The Baltic sprat (Sprattus sprattus balticus) is a subspecies of the European sprat (Sprattus sprattus), also known  as brisling or skipper. They are up to 12,5 cm long (about 5 inches), small, silvery and herring-like. The sprats are commonly marinated in a mixture of black pepper, allspice (aka Jamaican pepper), cloves, nutmeg, coriander seeds, bay leaves, salt and sugar etc. The result: spiced Baltic sprats aka vürtsikilud, a famous Estonian delicacy.

Vürtsikilud aka spiced Baltic sprats are used to make some delectable small sandwiches here in Estonia, known as kiluvõileivad (literally, sprat sandwiches). I knew they were popular, but didn't realise they're so popular. You see - I've been to four different Christmas parties during the last week, and kiluvõileivad were served at three of them. Each time these were the first to disappear off the table (yes, I did keep an eye of them to verify that). When I shared the realisation on Nami-Nami's Facebook page, then oven 300 people clicked on the LIKE-button to declare their love for kiluvõileivad :) 

These aren't necessarily a Christmas food, you can serve them throughout the year, but somehow I've  just noticed their particular popularity at this time of the year. You've actually seen them here on Nami-Nami before, they were part of our New Year's Eve party spread back in 2007 (see the blog post) - back then I garnished them with finely grated eggs. So I've been "guilty"of serving them during winter festivities as well :)

In any case, I thought it's a good idea to share the "recipe" with you, my dear readers. Although hard-core fans of kiluvõileivad probably filet and pickle their own fresh Baltic sprats, then you can buy rather decent prepared and canned/packed Baltic sprats in the supermarket. I use the Briis brand, made in a nearby Maardu town, so they're almost local :)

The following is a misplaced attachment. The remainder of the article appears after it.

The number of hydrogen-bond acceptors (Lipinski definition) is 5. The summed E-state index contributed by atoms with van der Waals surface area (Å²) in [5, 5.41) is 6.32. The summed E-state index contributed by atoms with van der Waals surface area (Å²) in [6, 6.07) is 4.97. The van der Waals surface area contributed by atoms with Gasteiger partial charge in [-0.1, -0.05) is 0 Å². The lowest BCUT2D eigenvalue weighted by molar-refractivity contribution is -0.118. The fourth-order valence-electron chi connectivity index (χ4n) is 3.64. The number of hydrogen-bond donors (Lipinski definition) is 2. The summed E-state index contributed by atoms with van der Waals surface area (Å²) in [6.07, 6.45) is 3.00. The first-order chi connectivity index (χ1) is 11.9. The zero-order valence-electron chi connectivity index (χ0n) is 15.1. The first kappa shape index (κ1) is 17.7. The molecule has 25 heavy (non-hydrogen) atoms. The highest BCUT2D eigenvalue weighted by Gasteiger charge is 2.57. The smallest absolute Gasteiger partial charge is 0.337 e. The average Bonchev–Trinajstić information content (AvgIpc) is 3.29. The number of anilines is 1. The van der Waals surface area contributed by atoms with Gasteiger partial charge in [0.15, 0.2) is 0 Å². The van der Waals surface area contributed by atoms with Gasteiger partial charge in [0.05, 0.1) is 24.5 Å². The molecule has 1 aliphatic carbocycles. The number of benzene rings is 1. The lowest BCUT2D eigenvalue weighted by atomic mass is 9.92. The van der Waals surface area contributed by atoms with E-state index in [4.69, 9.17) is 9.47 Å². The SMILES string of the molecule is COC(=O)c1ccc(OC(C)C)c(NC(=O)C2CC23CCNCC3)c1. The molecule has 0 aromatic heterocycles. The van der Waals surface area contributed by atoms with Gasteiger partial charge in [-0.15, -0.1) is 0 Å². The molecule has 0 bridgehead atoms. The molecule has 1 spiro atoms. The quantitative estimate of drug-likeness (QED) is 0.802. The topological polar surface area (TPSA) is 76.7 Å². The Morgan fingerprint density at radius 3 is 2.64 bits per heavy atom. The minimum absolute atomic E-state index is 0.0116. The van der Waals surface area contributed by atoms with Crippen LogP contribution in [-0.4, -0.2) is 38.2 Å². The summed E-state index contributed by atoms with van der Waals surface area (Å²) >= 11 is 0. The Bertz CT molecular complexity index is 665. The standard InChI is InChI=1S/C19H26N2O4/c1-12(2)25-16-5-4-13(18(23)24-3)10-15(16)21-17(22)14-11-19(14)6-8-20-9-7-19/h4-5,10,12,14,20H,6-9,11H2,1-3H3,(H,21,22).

Do buy a packet or two next time you're in Estonia, ok! ;) Alternatively, you could try with Swedish "anchovies" (these are actually sprats or Baltic herrings), probably available at IKEA, but these are much sweeter in flavour.

Estonian spiced sprat sandwiches

sliced dark rye bread
butter, at room temperature
cleaned spiced sprats fillets
red onion and/or green onion tops, chopped
hard-boiled (quail) eggs

Remove the crusts of the bread and butter the bread slices. Cut into small rectangles, top with a cleaned spiced sprat fillet. 
Top with either sliced or grated hard-boiled (quail) egg, then sprinkle with chopped onions. 
Serve and enjoy.  

Friday, December 20, 2013

Holiday cooking: browned sautéed cabbage

Photo by Juta Kübarsepp for Nami-Nami

Christmas is just around the corner and I'm busy coordinating various festive dinners and other occasions. Good times, and I always feel a bit sad when all the feasts are finally over. Well, there will be another Christmas in just a year, of course :)

One of the staples on Estonian Christmas table is sauerkraut, and I've got a lovely version here on my blog, sauerkraut braised in dark beer. However, not all people have access to Estonian-style sauerkraut (fresh and unpasteurised, containing just cabbage and salt and perhaps some caraway seeds), or perhaps they cannot stomach the fermented version. Here's where this recipe comes to rescue - a fresh cabbage that's been sautéed and browned in butter, dark syrup and some stock. This has a slightly milder flavour compared to the traditional sauerkraut, but it's just as lovely as a side dish alongside the traditional pork roast that I always serve on Christmas eve. It also works brilliantly with oven-baked salmon or other fish, so it's quite versatile.